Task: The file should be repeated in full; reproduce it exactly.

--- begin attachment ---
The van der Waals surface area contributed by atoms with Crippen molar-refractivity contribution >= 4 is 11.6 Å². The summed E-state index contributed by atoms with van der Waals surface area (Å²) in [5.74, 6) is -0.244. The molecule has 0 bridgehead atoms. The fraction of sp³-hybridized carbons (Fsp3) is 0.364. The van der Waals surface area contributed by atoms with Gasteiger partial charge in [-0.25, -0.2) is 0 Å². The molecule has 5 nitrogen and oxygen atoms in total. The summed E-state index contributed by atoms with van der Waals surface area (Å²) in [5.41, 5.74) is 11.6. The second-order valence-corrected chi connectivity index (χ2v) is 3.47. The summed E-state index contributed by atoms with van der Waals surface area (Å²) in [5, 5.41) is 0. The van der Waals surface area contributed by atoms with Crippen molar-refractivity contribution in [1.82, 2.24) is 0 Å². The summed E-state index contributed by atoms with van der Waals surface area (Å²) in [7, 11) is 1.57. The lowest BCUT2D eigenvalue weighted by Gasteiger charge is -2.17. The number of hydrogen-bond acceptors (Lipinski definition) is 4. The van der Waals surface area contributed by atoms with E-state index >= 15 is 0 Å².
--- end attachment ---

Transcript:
The van der Waals surface area contributed by atoms with Crippen molar-refractivity contribution >= 4 is 11.6 Å². The summed E-state index contributed by atoms with van der Waals surface area (Å²) in [5.74, 6) is -0.244. The molecule has 0 bridgehead atoms. The fraction of sp³-hybridized carbons (Fsp3) is 0.364. The van der Waals surface area contributed by atoms with Gasteiger partial charge in [-0.25, -0.2) is 0 Å². The molecule has 5 nitrogen and oxygen atoms in total. The summed E-state index contributed by atoms with van der Waals surface area (Å²) in [5.41, 5.74) is 11.6. The second-order valence-corrected chi connectivity index (χ2v) is 3.47. The summed E-state index contributed by atoms with van der Waals surface area (Å²) in [5, 5.41) is 0. The van der Waals surface area contributed by atoms with Crippen molar-refractivity contribution in [1.82, 2.24) is 0 Å². The summed E-state index contributed by atoms with van der Waals surface area (Å²) in [7, 11) is 1.57. The lowest BCUT2D eigenvalue weighted by Gasteiger charge is -2.17. The number of hydrogen-bond acceptors (Lipinski definition) is 4. The van der Waals surface area contributed by atoms with E-state index >= 15 is 0 Å².